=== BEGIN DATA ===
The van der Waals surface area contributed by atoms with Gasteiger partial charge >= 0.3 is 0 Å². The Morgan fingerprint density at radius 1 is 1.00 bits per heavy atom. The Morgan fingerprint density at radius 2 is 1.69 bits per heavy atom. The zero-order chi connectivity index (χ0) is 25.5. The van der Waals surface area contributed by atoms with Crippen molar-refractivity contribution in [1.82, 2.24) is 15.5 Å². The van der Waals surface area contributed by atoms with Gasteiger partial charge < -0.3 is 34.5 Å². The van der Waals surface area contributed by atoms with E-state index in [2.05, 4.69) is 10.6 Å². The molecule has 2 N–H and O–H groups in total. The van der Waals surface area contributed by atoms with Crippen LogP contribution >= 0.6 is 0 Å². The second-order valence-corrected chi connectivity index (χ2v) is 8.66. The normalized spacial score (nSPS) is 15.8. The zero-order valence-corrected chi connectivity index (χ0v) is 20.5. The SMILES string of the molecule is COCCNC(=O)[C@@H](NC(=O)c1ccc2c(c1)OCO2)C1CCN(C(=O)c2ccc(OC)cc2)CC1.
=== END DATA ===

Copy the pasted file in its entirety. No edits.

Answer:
The van der Waals surface area contributed by atoms with Gasteiger partial charge >= 0.3 is 0 Å². The Morgan fingerprint density at radius 1 is 1.00 bits per heavy atom. The Morgan fingerprint density at radius 2 is 1.69 bits per heavy atom. The zero-order chi connectivity index (χ0) is 25.5. The van der Waals surface area contributed by atoms with Crippen molar-refractivity contribution in [1.82, 2.24) is 15.5 Å². The van der Waals surface area contributed by atoms with Gasteiger partial charge < -0.3 is 34.5 Å². The van der Waals surface area contributed by atoms with E-state index in [2.05, 4.69) is 10.6 Å². The molecule has 2 N–H and O–H groups in total. The van der Waals surface area contributed by atoms with Crippen LogP contribution >= 0.6 is 0 Å². The second-order valence-corrected chi connectivity index (χ2v) is 8.66. The normalized spacial score (nSPS) is 15.8. The zero-order valence-corrected chi connectivity index (χ0v) is 20.5. The SMILES string of the molecule is COCCNC(=O)[C@@H](NC(=O)c1ccc2c(c1)OCO2)C1CCN(C(=O)c2ccc(OC)cc2)CC1.